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  2. My daughter and I call our house Gravity House. It started in the basement, when we (actually I was first) noticed that our basement seemed to have excessive gravity. I theorized it was closer to the center of the earth and that might have something to do with why it was so much harder to climb the basement stairs than the ones leading up to our bedrooms. But Olivia and I then started to think about everybody and all the things in our house and how much more gravity we seem to have here than exists in other homes and houses. Nobody steal this idea, please, but one of these days she and I are going to write a comic graphic novel called Gravity house, complete with Gravity Dad, Gravity Mom, Gravity Girl. I have often longed to be free of gravity, but I think, ironically, that that actually means getting as grave as people can get, if you know what I mean. I don't mind putting that off for a good long while.

    Gravity is one of the boundaries that define our lives. When we really are well and truly in the grave, I wonder what will take gravity's place. Lately, I wonder what kind of boundaries exist beyond our lives in this world. Like Christian, I believe there is something beyond, something familiar because it's a place where lost loves are restored. But I can't conceive of unbounded life, and indeed don't believe it exists, here or in eternity. Everything, as Jos. Smith said, is matter of some kind. What will be the heavenly equivalent of gravity? It's not like we die and become the equivalent of helium balloons, is it? Although, for a while anyway, that could be a kick.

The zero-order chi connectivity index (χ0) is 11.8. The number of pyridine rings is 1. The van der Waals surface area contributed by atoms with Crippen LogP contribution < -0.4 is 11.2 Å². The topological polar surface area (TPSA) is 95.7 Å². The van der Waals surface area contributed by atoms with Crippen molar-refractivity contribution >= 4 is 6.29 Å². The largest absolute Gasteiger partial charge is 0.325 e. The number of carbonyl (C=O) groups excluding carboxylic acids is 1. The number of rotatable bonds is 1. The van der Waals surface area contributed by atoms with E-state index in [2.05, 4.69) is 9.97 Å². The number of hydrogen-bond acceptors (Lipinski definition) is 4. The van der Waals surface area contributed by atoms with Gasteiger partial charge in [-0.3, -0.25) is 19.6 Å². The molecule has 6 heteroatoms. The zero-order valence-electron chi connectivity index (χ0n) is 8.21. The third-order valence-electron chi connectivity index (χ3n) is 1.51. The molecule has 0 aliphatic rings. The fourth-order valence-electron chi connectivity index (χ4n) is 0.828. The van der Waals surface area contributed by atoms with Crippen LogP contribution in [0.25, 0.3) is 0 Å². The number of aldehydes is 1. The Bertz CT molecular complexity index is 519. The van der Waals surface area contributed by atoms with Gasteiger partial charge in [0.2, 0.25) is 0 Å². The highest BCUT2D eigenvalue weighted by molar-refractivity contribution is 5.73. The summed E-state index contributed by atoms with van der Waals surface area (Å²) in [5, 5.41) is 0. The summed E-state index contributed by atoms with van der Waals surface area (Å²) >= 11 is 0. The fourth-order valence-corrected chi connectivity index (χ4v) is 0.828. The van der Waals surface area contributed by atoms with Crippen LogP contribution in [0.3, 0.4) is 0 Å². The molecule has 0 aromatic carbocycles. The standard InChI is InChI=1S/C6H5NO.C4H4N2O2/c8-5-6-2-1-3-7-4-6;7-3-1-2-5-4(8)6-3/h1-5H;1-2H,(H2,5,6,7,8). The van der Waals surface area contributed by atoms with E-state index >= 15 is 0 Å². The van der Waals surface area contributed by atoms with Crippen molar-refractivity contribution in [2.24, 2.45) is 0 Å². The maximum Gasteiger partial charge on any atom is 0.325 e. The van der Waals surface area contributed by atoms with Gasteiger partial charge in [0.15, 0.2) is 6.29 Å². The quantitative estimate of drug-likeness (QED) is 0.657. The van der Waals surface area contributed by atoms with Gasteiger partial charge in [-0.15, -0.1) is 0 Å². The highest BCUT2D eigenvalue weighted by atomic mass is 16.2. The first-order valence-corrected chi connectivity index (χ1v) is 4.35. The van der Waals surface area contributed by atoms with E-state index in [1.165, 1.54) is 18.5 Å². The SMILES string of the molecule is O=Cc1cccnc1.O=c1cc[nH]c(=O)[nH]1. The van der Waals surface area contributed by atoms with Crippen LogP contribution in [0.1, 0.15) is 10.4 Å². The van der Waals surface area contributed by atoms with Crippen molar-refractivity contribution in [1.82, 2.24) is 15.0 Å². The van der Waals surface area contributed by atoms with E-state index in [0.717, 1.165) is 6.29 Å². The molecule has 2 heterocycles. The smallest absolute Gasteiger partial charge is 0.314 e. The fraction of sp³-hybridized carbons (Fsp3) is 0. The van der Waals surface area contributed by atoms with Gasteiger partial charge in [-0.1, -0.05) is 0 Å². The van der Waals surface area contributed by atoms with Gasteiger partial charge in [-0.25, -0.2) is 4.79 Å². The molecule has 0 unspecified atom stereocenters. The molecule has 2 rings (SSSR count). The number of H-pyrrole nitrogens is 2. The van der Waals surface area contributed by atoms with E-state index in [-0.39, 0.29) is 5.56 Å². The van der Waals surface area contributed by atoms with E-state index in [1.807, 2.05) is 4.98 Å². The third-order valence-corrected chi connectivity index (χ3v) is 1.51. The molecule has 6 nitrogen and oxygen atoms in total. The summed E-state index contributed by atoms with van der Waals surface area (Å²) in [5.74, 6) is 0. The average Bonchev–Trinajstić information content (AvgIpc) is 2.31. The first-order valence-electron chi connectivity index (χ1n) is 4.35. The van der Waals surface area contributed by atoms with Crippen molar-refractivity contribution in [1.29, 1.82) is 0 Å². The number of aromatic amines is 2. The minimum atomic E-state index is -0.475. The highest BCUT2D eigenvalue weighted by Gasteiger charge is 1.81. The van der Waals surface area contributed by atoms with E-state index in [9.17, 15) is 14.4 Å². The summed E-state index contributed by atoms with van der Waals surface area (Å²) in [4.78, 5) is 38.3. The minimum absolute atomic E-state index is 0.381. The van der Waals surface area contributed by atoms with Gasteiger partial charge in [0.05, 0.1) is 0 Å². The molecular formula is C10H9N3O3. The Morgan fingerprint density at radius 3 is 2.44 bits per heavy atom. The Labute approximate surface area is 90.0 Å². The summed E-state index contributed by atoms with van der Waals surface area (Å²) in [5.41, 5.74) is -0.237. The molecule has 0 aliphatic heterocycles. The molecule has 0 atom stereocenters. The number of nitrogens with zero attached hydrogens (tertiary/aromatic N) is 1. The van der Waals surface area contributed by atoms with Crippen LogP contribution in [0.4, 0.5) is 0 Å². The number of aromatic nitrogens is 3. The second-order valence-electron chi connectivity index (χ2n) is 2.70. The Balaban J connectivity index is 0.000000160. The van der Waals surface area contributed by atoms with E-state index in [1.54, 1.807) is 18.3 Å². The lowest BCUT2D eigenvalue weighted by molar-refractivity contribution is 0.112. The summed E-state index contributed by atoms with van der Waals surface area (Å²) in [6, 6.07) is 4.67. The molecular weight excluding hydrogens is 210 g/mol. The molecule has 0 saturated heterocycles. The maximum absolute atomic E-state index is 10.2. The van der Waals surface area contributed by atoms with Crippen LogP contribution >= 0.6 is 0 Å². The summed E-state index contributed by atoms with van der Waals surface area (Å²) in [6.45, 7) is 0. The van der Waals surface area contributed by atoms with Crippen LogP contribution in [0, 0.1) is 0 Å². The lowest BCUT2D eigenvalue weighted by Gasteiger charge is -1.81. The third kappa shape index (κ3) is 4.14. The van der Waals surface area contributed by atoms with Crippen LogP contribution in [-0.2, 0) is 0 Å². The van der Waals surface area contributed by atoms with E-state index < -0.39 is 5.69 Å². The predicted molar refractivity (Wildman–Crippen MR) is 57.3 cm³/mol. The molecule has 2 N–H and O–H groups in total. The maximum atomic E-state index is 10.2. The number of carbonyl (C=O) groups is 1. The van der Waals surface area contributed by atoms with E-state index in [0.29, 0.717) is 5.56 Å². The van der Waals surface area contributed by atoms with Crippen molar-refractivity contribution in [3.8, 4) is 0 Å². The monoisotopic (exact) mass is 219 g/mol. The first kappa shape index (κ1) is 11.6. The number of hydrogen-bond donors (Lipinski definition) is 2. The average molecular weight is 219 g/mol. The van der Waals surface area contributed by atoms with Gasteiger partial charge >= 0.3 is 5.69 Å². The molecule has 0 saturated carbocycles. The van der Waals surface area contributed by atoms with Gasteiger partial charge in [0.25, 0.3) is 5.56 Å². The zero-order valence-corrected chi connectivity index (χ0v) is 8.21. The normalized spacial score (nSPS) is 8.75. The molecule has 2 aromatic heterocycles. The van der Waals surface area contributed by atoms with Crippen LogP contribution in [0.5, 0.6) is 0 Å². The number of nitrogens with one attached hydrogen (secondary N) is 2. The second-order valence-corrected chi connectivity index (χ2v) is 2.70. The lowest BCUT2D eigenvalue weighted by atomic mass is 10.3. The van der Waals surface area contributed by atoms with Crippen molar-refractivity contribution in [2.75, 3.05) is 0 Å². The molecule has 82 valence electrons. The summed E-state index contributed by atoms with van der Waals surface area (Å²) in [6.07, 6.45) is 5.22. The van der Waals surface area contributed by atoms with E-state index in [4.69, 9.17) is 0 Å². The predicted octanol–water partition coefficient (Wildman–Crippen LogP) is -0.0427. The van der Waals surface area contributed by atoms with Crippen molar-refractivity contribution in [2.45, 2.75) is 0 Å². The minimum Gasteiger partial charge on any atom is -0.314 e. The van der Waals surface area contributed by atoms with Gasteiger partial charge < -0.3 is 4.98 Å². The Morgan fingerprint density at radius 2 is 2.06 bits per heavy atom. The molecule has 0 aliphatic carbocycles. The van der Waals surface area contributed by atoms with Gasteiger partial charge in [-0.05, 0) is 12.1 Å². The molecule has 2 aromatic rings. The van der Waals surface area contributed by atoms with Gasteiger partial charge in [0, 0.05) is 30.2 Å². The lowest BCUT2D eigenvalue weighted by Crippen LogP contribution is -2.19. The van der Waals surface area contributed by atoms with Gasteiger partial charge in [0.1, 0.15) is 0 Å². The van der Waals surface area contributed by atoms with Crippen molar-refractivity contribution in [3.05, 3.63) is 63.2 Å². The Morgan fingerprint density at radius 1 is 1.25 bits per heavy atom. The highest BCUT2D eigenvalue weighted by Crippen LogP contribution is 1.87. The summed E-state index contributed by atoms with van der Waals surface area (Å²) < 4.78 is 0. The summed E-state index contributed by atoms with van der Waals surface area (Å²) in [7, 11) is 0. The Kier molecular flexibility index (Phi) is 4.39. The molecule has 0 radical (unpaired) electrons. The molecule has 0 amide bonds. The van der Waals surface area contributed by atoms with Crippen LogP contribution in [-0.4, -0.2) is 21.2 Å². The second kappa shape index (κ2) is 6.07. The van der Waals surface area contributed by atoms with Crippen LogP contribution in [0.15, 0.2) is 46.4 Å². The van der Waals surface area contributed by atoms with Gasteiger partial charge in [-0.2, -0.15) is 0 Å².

The Brandenburg concertos defy gravity by--you'll know if you ever played an instrument with any skill or considered one being played--dancing with it. Forward, back, push and pull, pound, lean, sway--all the fingers, strings, hammers, hands, keys, peddles, fingerboards, arms, torsos, the list goes on and on--but all in the most intricate complex of relationships that, on this planet, could not exist without gravity.

    As much as I sympathize with Moses--why IS there so much gravity here?--for now, I can live with it because it's how I live.

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    1. gorgeous, dian. & you're so right--the brandenbergs DO defy gravity!!!!xxoo

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  3. Love this post. Two thoughts: 1) I had a similar moment yesterday morning, while trying to get the dog into the car to go to the park. She was not ready to get in, and flopped onto her back on the grass. While she was lying there I noticed a mockingbird standing on top of the house, performing its repertoire of songs, and listened to it for several minutes until it flew away. The moment it stopped singing, Bea flipped back up onto her feat and jumped into the car. Hmmmm. 2) Your remarks on faith made me think of something I heard Christian Wiman say on a recent podcast, and wrote down to mull over: "I am convinced that the same god that might call me to sing of god at one time might call me at another to sing of godlessness. Sometimes when I think of all of this energy that's going on, all of these different people trying to find some way of naming and sharing their belief, I think it may be the case that god calls some people to unbelief in order that faith can take new forms." Hmmm, again.

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  4. FEET! I meant "feet," not "feat." :)

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  5. oh, tina, thank you so much for sharing that thought. you can't imagine how i needed to hear it. also, i love bea's priorities! xxoo.